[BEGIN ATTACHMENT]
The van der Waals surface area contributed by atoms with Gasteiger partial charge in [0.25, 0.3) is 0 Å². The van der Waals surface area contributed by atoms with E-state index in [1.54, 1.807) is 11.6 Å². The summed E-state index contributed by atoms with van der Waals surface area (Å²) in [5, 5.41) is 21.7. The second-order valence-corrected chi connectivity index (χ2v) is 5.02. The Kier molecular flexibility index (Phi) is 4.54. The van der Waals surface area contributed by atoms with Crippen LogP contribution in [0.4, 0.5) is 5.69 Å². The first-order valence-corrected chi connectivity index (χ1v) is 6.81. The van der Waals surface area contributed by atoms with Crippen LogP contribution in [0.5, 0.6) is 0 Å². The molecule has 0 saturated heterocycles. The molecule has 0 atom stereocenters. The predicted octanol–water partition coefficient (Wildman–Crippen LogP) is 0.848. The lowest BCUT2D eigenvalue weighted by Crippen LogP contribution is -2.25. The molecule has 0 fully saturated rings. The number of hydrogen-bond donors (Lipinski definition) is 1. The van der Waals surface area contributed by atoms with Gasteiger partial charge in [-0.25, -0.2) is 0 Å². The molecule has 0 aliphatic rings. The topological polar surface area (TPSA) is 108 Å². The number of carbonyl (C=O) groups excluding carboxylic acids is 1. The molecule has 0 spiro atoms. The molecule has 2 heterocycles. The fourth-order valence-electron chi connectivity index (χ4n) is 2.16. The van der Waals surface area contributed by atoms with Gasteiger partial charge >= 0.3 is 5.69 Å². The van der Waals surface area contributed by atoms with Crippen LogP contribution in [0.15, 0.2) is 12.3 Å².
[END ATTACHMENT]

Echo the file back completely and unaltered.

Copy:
The van der Waals surface area contributed by atoms with Gasteiger partial charge in [0.25, 0.3) is 0 Å². The van der Waals surface area contributed by atoms with E-state index in [1.54, 1.807) is 11.6 Å². The summed E-state index contributed by atoms with van der Waals surface area (Å²) in [5, 5.41) is 21.7. The second-order valence-corrected chi connectivity index (χ2v) is 5.02. The Kier molecular flexibility index (Phi) is 4.54. The van der Waals surface area contributed by atoms with Crippen LogP contribution in [0.4, 0.5) is 5.69 Å². The first-order valence-corrected chi connectivity index (χ1v) is 6.81. The van der Waals surface area contributed by atoms with Crippen LogP contribution in [0.5, 0.6) is 0 Å². The molecule has 0 saturated heterocycles. The molecule has 0 atom stereocenters. The predicted octanol–water partition coefficient (Wildman–Crippen LogP) is 0.848. The lowest BCUT2D eigenvalue weighted by Crippen LogP contribution is -2.25. The molecule has 0 fully saturated rings. The number of hydrogen-bond donors (Lipinski definition) is 1. The van der Waals surface area contributed by atoms with Gasteiger partial charge in [-0.25, -0.2) is 0 Å². The molecule has 0 aliphatic rings. The topological polar surface area (TPSA) is 108 Å². The number of carbonyl (C=O) groups excluding carboxylic acids is 1. The molecule has 0 spiro atoms. The molecule has 2 heterocycles. The fourth-order valence-electron chi connectivity index (χ4n) is 2.16. The van der Waals surface area contributed by atoms with Gasteiger partial charge >= 0.3 is 5.69 Å². The van der Waals surface area contributed by atoms with Crippen LogP contribution in [0.15, 0.2) is 12.3 Å².